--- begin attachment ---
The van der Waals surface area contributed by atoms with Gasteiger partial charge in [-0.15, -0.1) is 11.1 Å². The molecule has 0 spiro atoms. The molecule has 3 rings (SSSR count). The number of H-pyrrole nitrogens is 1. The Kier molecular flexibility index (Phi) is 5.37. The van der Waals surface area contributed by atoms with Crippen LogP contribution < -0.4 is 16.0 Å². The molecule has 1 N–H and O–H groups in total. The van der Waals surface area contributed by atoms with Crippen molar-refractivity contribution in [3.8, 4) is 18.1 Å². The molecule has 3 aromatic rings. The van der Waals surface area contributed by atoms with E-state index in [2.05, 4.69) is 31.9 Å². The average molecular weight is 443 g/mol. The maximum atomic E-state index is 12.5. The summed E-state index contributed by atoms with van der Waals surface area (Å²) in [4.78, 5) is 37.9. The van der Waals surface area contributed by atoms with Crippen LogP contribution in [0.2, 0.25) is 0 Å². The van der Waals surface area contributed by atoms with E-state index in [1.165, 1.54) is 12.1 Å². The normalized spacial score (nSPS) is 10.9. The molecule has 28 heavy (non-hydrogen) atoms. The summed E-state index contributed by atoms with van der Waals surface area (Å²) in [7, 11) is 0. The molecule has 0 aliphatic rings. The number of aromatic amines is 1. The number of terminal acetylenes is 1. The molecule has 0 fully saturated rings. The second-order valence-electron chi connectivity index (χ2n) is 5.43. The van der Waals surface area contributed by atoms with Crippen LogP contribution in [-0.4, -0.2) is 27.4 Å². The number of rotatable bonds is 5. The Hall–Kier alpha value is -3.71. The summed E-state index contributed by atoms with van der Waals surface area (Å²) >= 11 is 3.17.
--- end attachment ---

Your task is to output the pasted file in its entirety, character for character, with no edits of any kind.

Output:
The van der Waals surface area contributed by atoms with Gasteiger partial charge in [-0.15, -0.1) is 11.1 Å². The molecule has 0 spiro atoms. The molecule has 3 rings (SSSR count). The number of H-pyrrole nitrogens is 1. The Kier molecular flexibility index (Phi) is 5.37. The van der Waals surface area contributed by atoms with Crippen LogP contribution < -0.4 is 16.0 Å². The molecule has 1 N–H and O–H groups in total. The van der Waals surface area contributed by atoms with Crippen molar-refractivity contribution in [3.8, 4) is 18.1 Å². The molecule has 3 aromatic rings. The van der Waals surface area contributed by atoms with E-state index in [2.05, 4.69) is 31.9 Å². The average molecular weight is 443 g/mol. The maximum atomic E-state index is 12.5. The summed E-state index contributed by atoms with van der Waals surface area (Å²) in [4.78, 5) is 37.9. The van der Waals surface area contributed by atoms with Crippen LogP contribution in [0.2, 0.25) is 0 Å². The van der Waals surface area contributed by atoms with E-state index in [1.165, 1.54) is 12.1 Å². The normalized spacial score (nSPS) is 10.9. The molecule has 28 heavy (non-hydrogen) atoms. The summed E-state index contributed by atoms with van der Waals surface area (Å²) in [7, 11) is 0. The molecule has 0 aliphatic rings. The number of aromatic amines is 1. The number of terminal acetylenes is 1. The molecule has 0 fully saturated rings. The second-order valence-electron chi connectivity index (χ2n) is 5.43. The van der Waals surface area contributed by atoms with Crippen LogP contribution in [-0.4, -0.2) is 27.4 Å². The number of rotatable bonds is 5. The Hall–Kier alpha value is -3.71. The summed E-state index contributed by atoms with van der Waals surface area (Å²) >= 11 is 3.17.